Save Our Children

Count me in as one mother and grandmother, who doesn't want the call closer than Newtown was. The friend in a nearby town who attended a funeral of a child--my grandson's age. It could have been her grandchild, or mine. Or yours. The friend who attended a candlelight vigil in another neighboring town.

What will it take? YOUR grandchild shot dead to wake up? Or your spouse?

As Jane Brody's New York Times story states--gun control works. Don't give me the boiler-plate BS about if teachers had been armed in Newtown--like the toothless security guard at Columbine?  Or the how many thousand armed people at Fort Hood? Oh yeah, they were a lot of useless.

As Mayor Bloomberg knows firsthand, gun laws work. And he has the financial and public policy weight to back this fight. Only question is, will he? Who will be the one to finally take the gun manufacturers on--represented by the miniscule NRA membership?

And as for the Gannett newspaper in Rockland County who published names and addresses of gun permits holders, bravo. Yes. BRAVO. Now people know whose house is a potential danger to visit, especially of children who might inadvertently (and do often) find a gun and play with it. Bang bang, you're dead--but unlike in the movies, it is permanent.

Grandmothers and Mothers need to unite, like Mothers Against Drunk Driving (MADD). The clever name eludes my brain, but Save Our Children is what I think of given I want to SOC it to the murdering enablers of the NRA ilk.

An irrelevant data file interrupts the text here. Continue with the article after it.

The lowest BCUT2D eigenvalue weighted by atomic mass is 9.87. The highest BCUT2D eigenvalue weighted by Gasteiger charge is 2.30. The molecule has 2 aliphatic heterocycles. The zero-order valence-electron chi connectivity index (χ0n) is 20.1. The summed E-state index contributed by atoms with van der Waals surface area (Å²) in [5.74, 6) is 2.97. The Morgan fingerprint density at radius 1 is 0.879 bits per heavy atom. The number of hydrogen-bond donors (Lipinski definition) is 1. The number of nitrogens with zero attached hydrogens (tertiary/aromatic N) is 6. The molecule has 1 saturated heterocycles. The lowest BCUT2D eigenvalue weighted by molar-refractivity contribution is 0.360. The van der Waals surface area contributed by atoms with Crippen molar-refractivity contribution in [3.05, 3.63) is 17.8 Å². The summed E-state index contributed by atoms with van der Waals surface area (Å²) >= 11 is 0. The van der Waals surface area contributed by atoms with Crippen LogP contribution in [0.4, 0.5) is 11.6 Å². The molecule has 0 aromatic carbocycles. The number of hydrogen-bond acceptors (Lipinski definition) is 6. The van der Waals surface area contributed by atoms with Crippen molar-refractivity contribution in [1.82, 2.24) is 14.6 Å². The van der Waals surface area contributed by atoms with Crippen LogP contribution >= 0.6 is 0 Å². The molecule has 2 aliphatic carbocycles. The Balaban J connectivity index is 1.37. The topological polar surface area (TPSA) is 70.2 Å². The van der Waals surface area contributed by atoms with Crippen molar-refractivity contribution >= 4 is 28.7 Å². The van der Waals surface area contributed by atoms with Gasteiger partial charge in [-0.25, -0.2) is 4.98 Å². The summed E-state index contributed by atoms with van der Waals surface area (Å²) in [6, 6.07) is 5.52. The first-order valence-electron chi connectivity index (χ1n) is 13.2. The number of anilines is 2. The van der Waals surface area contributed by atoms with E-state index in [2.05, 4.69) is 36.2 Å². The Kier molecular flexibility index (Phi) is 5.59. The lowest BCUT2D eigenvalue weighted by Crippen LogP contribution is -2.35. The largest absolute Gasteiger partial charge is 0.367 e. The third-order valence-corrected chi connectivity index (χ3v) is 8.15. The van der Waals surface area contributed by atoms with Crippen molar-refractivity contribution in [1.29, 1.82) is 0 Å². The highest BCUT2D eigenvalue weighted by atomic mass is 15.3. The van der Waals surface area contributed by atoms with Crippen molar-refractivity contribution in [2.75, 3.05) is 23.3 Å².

Recuse any Congressional representative with a 100% score card of the NRA, clearly--like those who have genuflected to Grover Norquist--they have already sold their souls to the gun lobbyists (i.e. NRA).

Will gun control stop all gun death? Of course not. But like limitations how fast you can drive (legally), it's a start. Akin to getting a diabetic to walk to the mailbox. You gotta start somewhere.

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    Candace Drimmer

    I was an accidental expatriate; love and marriage led me to it. One day I was a bandy-legged kid sitting atop my dogwood tree looking out of my small backyard world in 1950s New Jersey, wanting to move somewhere--anywhere, different. Next thing I knew my father had accepted a job in Houston TX. I was ecstatic, it was a foreign land in 1961 America. After high school graduation, my parents’ gave me a matched set of fawn-colored hardsided American Tourister luggage. Taking the hint, I went to college; well four colleges in five years--it was the 60s after all. Meeting a young hirsute anti-war, soon-to-be-Peace Corps volunteer, I fell in love. After finishing up college coursework for my degree, but before I even walking a graduation stage, I grabbed the paper airline ticket my boyfriend had sent me, my brand-new passport, and was off to the airport and Lima, Peru.

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